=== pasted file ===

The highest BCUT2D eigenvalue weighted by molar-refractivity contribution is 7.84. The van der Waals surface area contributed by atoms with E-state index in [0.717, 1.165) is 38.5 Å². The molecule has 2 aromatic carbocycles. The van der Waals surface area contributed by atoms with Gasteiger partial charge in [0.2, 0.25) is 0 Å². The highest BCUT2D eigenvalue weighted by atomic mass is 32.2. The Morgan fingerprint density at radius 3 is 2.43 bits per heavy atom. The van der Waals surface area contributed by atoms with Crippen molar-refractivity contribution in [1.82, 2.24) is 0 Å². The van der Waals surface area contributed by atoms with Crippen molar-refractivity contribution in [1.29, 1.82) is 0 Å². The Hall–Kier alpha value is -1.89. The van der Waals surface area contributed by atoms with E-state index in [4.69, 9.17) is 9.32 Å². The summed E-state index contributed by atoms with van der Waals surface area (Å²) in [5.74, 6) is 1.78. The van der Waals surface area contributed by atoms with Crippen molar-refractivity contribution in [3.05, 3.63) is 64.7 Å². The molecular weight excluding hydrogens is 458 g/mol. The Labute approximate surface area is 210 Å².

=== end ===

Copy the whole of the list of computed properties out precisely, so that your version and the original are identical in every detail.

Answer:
The highest BCUT2D eigenvalue weighted by molar-refractivity contribution is 7.84. The van der Waals surface area contributed by atoms with E-state index in [0.717, 1.165) is 38.5 Å². The molecule has 2 aromatic carbocycles. The van der Waals surface area contributed by atoms with Gasteiger partial charge in [0.2, 0.25) is 0 Å². The highest BCUT2D eigenvalue weighted by atomic mass is 32.2. The Morgan fingerprint density at radius 3 is 2.43 bits per heavy atom. The van der Waals surface area contributed by atoms with Crippen molar-refractivity contribution in [1.82, 2.24) is 0 Å². The van der Waals surface area contributed by atoms with Crippen molar-refractivity contribution in [1.29, 1.82) is 0 Å². The Hall–Kier alpha value is -1.89. The van der Waals surface area contributed by atoms with E-state index in [4.69, 9.17) is 9.32 Å². The summed E-state index contributed by atoms with van der Waals surface area (Å²) in [5.74, 6) is 1.78. The van der Waals surface area contributed by atoms with Crippen molar-refractivity contribution in [3.05, 3.63) is 64.7 Å². The molecular weight excluding hydrogens is 458 g/mol. The Labute approximate surface area is 210 Å².